Michigan – Glass Bottom Shipwreck Tours

Michigan – Glass Bottom Shipwreck Tours

The morning after visiting the land portion of Pictured Rocks National Lakeshore, we planned to get out on the water. We had a choice of either a 3-hour Pictured Rocks cruise or a 2-hour Glass Bottom Shipwreck Tour. As much as I would have loved to see more of Pictured Rocks, I thought that three hours might be too much for my kids. I was also fascinated by the idea of seeing shipwrecks without having to put scuba gear on and was told we’d get to see a little bit of the Pictured Rocks too, so we picked that one. Our visit was hosted by the Upper Peninsula Travel and Recreation Association and they arranged for complimentary tickets for me and my kids so that I could write about it.

Glass Bottom Shipwreck Tours

It turned out to be the right decision, because, once again, fog had settled in. Can you imagine trying to see the rocks in this?

Fog on Lake Superior during Glass Bottom Shipwreck Tour

As we were preparing to board the boat, my son questioned the wisdom of going on a shipwreck tour on a boat named the “Fireball” in the fog, and wondered whether the experience included a real-life shipwreck experience. Thankfully, it didn’t!

Glass Bottom Shipwreck Tour Boat Fireball

During the tour, we stopped in three different areas and saw about five shipwrecks. The boat was designed so that the viewing window area served as seating until we reached the wreck. Passengers have the option to sit on the benches or up on the upper deck of the boat. When we reached each wreck site, the crew lifted up the bench seats to reveal viewing windows on the bottom of the boat.

Viewing windows on Glass Bottom Shipwreck Tour

We all crowded in pretty tightly around the two viewing wells because we were told that if we couldn’t all fit, we’d have to split up into two shifts and take turns. Thankfully, we all fit. It would have been a very different experience if we’d had to take turns and I wouldn’t have liked it nearly as much.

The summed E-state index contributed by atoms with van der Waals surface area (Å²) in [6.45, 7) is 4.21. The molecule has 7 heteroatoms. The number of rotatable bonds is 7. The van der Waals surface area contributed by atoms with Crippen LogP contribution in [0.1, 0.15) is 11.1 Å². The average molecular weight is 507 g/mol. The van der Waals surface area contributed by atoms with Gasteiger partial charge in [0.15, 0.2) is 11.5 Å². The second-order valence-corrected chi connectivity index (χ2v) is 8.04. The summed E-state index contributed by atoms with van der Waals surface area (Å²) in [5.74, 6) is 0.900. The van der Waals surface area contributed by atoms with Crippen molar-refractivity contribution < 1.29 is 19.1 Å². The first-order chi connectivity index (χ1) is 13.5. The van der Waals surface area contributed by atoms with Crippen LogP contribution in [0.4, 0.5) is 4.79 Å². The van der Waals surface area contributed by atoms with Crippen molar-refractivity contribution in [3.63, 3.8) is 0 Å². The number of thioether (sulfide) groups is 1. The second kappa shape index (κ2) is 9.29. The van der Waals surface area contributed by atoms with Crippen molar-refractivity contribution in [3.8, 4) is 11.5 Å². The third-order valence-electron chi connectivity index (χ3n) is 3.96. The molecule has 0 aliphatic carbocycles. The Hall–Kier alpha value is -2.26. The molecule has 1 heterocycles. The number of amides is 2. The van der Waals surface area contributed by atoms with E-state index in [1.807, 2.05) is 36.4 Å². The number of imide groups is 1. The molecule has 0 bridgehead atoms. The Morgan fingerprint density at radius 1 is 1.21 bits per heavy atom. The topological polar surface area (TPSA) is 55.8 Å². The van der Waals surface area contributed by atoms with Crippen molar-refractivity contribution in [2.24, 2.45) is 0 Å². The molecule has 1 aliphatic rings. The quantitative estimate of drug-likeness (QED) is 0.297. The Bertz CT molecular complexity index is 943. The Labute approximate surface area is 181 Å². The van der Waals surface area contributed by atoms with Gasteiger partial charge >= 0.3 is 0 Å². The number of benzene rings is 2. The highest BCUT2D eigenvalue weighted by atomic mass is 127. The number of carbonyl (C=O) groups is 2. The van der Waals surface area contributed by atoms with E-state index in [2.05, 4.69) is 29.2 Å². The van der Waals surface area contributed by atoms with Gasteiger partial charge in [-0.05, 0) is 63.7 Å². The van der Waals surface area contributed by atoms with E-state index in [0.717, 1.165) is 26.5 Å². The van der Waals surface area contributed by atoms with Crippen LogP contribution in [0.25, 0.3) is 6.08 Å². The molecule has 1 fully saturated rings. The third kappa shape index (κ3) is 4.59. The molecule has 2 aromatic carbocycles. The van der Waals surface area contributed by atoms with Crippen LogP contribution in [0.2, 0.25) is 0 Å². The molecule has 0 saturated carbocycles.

I think our tour guide said that the shallowest wreck was 12 feet under the surface of the water. It appeared to be much less because the water was so clear.

Shipwreck through windows on Glass Bottom Shipwreck Tour

You couldn’t see the entire ship through the windows, so the captain skillfully maneuvered our boat from one side of the wreck to the other.

Captain steers boat on Glass Bottom Shipwreck Tour

It felt like you could almost reach out and touch one of the ships.

View of Shipwreck on Glass Bottom Shipwreck Tour

The narrator during the cruise was excellent. He was funny and engaging as he told us how the ships were constructed, what they were used for, and how they went down.

Narrator on Glass Bottom Shipwreck Tour

He and the captain worked well together to highlight specific points on each shipwreck. My 10-year-old daughter said she found the tour much more interesting than she had expected.

Wreck on Glass Bottom Shipwreck Tour

The wrecks we saw were off the coast of Grand Island. I’m sure the island itself would have been quite scenic had we actually been able to see it.

Grand Island on Glass Bottom Shipwreck Tour

We were really glad we spent most of the time looking down through the water.  Actually, there were a few places where we could make out a few sights in the fog.

Grand Island - Fog

We saw the Grand Island East Channel Lighthouse.

Grand Island East Channel Lighthouse

It is interesting to note that the visitor center from which the tours leave was designed to resemble the lighthouse.

Glass Bottom Shipwreck Tours Office Building

The fog was disappointing, but the view of the shipwrecks was very worthwhile. We would definitely recommend this tour.

Ready to Visit?

Glass Bottom Shipwreck Tours
1204 Commercial St.
Munising, MI  49862
(906) 387-4477

Tours run from late May to mid-October, 7 days a weeks.  See website for schedule.

This attraction appears in my e-book, How to Visit All 50 States in 12 Trips.

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